Caves and Critters

New South Wales does not lack for diversity in landscape and fauna. The Senior Missionary Couples set out for an October excursion to the Jenolan Caves. Of course the caves were known by the aboriginal community for hundreds of years, and they were discovered by the Europeans in 1848.

Driveway Arch at Jenoaln Caves
Driveway Arch at Jenolan Caves
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These Blue Mountain valleys bring out the country boy in Joe.

The caves are located in a little crevice in the Blue Mountains west of Sydney. For Utahns, these Blue Mountains are not really mountains at all, more like rolling green hills. It is cooler there, and in fact, this year, the mountains did get snow once – a real novelty. October is spring in the Blue Mountains, and the blossoms were everywhere on the three hour drive to the caves from Carlingford. The valley of the Blue Mountains are verdant green with little ponds in the hollows and fat sheep happily munching grass. Joe loved the drive almost as much as the destination.

The caves became a tourist destination at the first part of the 20th century, and the buildings reflect that era. We were able to visit on a weekend when not that many tourists were there and we got there early so we could enjoy them without the hordes of visitors. Joe actually went through the caves and you can see some of the pictures here that were taken by our friend Brent Finch.

The Bottle 1-0078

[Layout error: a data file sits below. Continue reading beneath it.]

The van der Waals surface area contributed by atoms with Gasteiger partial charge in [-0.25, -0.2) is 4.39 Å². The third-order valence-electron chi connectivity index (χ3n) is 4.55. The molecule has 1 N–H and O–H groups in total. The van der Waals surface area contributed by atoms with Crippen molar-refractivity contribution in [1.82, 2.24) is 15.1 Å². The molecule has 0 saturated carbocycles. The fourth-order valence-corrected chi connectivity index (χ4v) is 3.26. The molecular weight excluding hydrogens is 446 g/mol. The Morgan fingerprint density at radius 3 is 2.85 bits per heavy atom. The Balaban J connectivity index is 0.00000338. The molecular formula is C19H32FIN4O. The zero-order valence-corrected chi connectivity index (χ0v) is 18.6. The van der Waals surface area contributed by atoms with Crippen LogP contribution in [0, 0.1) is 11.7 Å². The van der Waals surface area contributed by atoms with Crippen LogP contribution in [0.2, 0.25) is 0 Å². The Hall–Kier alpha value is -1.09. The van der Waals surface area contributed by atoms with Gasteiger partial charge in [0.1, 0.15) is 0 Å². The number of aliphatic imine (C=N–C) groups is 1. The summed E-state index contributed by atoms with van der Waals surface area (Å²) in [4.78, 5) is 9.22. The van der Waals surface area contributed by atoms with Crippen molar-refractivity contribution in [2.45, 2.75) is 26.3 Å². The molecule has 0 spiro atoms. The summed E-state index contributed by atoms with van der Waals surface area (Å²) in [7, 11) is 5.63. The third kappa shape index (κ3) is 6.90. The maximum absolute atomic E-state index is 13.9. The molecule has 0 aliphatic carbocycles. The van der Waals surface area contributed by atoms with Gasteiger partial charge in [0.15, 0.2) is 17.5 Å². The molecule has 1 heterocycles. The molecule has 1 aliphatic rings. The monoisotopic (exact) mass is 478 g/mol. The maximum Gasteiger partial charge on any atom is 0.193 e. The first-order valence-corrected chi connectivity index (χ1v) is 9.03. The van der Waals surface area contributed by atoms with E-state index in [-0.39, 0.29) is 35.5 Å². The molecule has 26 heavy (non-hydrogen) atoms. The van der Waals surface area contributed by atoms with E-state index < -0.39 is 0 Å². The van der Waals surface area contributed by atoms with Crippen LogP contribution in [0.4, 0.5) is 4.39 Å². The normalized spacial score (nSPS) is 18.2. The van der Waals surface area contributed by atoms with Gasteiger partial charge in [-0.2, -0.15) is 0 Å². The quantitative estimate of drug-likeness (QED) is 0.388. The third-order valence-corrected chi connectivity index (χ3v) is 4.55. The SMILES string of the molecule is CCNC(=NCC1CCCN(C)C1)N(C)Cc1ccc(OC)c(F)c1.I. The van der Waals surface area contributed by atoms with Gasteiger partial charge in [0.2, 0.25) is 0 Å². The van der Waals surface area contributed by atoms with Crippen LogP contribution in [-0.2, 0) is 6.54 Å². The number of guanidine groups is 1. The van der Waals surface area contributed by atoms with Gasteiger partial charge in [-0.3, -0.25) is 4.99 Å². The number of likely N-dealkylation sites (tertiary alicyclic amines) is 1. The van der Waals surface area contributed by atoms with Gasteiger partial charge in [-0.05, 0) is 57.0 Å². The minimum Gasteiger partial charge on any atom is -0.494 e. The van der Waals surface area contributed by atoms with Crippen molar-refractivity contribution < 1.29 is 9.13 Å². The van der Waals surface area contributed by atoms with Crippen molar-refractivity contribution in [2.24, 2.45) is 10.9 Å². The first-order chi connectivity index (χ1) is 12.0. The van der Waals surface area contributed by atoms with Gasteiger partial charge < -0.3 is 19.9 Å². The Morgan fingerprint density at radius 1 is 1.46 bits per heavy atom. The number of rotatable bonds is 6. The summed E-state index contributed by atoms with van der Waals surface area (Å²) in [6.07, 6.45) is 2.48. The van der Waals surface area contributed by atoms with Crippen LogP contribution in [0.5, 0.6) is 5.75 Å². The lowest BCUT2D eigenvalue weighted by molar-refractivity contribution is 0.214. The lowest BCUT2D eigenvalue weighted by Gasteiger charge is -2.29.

The Bottle
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Jenolan Cave Reflection
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Jenolan Cave formation

I had a bit of cave avoidance going on at the time, so while the others went into the depths, I chose to explore the Blue Pond and stream along with another sister who had similar aversions that day. She is a former school teacher and had a bird book.

Feathery needles on Blue Pond
Feathery needles on Blue Pond
Tree Reflected in Blue Pond
Tree Reflected in Blue Pond

We were practically the only ones there that early in the day, so the lizards and critters were out in abundance. This water dragon is huge and he can run, swim crawl rocks and trees.

Jenolan Caves Lizard
Jenolan Caves Lizard

We also saw a gorgeous black snake with a bright orange red belly. We are almost positive he was poisonous since 95 percent of the snakes in Australia are. But we couldn’t get a photo because he slithered into a hole too quickly.

Of course, as the tour concluded, we had to get a group photo.IMG_0083

On the way home, we saw some kangaroos and wombats. But the most interesting siting was this echidna.

Echidna burrowed in the Hill
Echidna burrowed in the Hill

He was crossing the road, when our teacher friend yelled “Stop the Car”! by the time we got the car stopped and chased him down, he had burrowed his snout into this hill. You can just see his back there. No amount of digging around him could get him to budge.. He is about the size of a large porcupine. Can you see him amongst the grass?

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